After more than three years, the nation’s first broad-based greenhouse-gas trading market was unanimously adopted last week.
“It sends a clear signal to the global-investment community that investing in clean tech in California will be rewarded,” said Air Resources Board chairwoman Mary Nichols. The Golden State, she said, is leading the way for other states and the federal government to use the market to tackle climate change.
Yet, dissent spoke out in the eleventh hour. “Ditch cap and trade,” urged Julia May, Communities for a Better Environment senior scientist, before the vote.
She and other environmental-justice advocates warned of impacts to poor polluted communities, and risks of fraud in the trading-and-offset markets.
CARB is developing an “adaptive management” program to address unintended trading impacts, such as buildups of localized pollution when facility managers buy emissions credits, known as “allowances,” instead of cutting them.
The complex, multibillion-dollar emissions market is projected to help get the state closer to 1990 greenhouse-emission levels by 2020, as directed by the state’s climate-protection law, Assembly Bill 32. (Elizabeth McCarthy)
While Sacramento considers a new bridge to West Sacramento, existing bridges could use some love.
A Washington, D.C., advocacy group has crunched numbers and determined Sacramento has the fourth worst bridges nationally for metropolitan areas of a similar size. It also has one of the highest percentages of structurally deficient bridges for metro areas greater than 2 million.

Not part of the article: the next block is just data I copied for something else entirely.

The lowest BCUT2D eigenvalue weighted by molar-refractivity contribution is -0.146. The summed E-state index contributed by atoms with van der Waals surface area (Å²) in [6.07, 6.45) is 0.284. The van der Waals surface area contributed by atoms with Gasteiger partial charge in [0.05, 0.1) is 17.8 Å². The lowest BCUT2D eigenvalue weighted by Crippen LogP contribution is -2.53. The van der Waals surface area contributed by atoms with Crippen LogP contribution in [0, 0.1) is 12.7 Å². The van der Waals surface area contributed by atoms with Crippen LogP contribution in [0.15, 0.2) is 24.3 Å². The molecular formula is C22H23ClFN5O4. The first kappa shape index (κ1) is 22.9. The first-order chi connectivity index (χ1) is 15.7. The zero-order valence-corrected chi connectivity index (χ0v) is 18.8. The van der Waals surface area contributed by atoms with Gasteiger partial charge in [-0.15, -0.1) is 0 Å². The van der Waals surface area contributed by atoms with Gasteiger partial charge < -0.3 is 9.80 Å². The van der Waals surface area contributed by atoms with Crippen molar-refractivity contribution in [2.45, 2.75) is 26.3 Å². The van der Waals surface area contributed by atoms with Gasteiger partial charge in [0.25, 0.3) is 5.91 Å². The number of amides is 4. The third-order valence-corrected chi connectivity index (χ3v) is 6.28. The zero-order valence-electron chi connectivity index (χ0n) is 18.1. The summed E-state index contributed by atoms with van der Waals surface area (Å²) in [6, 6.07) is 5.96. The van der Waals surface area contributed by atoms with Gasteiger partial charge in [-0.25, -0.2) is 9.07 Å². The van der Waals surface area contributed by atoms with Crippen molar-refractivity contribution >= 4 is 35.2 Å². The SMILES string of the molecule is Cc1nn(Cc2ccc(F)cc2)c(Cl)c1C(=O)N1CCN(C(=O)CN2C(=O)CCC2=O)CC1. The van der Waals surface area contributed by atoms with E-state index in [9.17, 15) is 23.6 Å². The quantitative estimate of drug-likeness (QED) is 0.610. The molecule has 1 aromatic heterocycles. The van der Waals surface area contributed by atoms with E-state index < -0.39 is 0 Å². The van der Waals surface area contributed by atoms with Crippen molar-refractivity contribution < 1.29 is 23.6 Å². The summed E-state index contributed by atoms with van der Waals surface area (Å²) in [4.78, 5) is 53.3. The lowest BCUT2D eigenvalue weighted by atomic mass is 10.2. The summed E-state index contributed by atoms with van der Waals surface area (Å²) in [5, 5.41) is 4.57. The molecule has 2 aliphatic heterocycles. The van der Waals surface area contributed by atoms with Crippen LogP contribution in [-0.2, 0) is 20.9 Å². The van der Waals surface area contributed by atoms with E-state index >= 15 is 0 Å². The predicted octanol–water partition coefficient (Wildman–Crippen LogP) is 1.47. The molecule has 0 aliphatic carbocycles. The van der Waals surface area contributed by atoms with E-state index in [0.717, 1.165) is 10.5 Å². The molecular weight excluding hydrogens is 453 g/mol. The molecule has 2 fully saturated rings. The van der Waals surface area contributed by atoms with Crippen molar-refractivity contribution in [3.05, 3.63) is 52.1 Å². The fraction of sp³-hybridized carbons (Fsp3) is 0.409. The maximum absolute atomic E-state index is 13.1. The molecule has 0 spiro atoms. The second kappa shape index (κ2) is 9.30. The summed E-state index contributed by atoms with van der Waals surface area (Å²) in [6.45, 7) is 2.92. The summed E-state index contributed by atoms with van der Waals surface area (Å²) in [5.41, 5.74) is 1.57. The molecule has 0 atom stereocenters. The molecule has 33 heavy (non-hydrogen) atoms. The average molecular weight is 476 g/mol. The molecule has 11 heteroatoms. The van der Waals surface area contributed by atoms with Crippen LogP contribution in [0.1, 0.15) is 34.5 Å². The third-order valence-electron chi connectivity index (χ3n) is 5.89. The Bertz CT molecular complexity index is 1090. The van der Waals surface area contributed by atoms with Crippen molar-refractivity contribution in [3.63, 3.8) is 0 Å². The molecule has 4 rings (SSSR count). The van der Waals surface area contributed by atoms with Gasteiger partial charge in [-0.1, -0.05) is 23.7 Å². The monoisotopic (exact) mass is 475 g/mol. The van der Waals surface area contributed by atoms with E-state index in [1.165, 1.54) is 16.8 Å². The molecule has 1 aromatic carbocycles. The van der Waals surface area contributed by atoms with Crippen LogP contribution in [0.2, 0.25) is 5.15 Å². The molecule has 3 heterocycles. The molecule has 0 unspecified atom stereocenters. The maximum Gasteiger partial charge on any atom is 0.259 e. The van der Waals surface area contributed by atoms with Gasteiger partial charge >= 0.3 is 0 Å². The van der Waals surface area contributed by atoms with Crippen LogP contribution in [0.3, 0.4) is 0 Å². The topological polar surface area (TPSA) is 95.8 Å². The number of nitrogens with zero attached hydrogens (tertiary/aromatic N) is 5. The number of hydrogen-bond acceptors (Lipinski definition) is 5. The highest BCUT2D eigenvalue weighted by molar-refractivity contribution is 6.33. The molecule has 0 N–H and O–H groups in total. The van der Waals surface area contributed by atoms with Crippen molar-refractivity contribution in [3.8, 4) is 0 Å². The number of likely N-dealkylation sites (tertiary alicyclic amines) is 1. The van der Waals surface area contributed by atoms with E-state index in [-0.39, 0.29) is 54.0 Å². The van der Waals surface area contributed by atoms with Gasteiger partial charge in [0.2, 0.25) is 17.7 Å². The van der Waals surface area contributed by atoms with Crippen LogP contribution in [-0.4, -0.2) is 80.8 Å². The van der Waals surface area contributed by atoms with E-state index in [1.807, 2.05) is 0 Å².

With most American bridges at least 50 years old, Transportation for America used figures from federal government to rank 102 metro areas as part of recommending that Congress support bridge repair and rebuilding. Additionally, the report found that California has the busiest deficient bridges, with Los Angeles the worst offender.
Meanwhile, for Sacramento County, the National Bridge Inventory lists half of its 400 as deficient or functionally obsolete.
Even so, last year the county told SN&R that such classifications can be misleading. “Sometimes a structurally deficient classification is for something as simple as a paint job,” explained Dan Regan, a Sacramento County spokesman. (Hugh Biggar)
Pets hate Halloween
There are always strange, weird-looking people ringing the doorbell. And they can’t eat any of the candy. And now, on Del Paso Boulevard, there’s the second annual Sacramento’s Ugliest Dog Contest, where the region’s craziest looking canines compete to take home the least-craved crown.
Last year’s winner, Icky, is entered again; you have until this Friday to enter for the Saturday, October 29, event, which will take place at the Artisan Building at 1901 Del Paso Boulevard (4 p.m., $2 admission). The ugliest dog gets $100, a trophy—and a true claim to shame. (Nick Miller)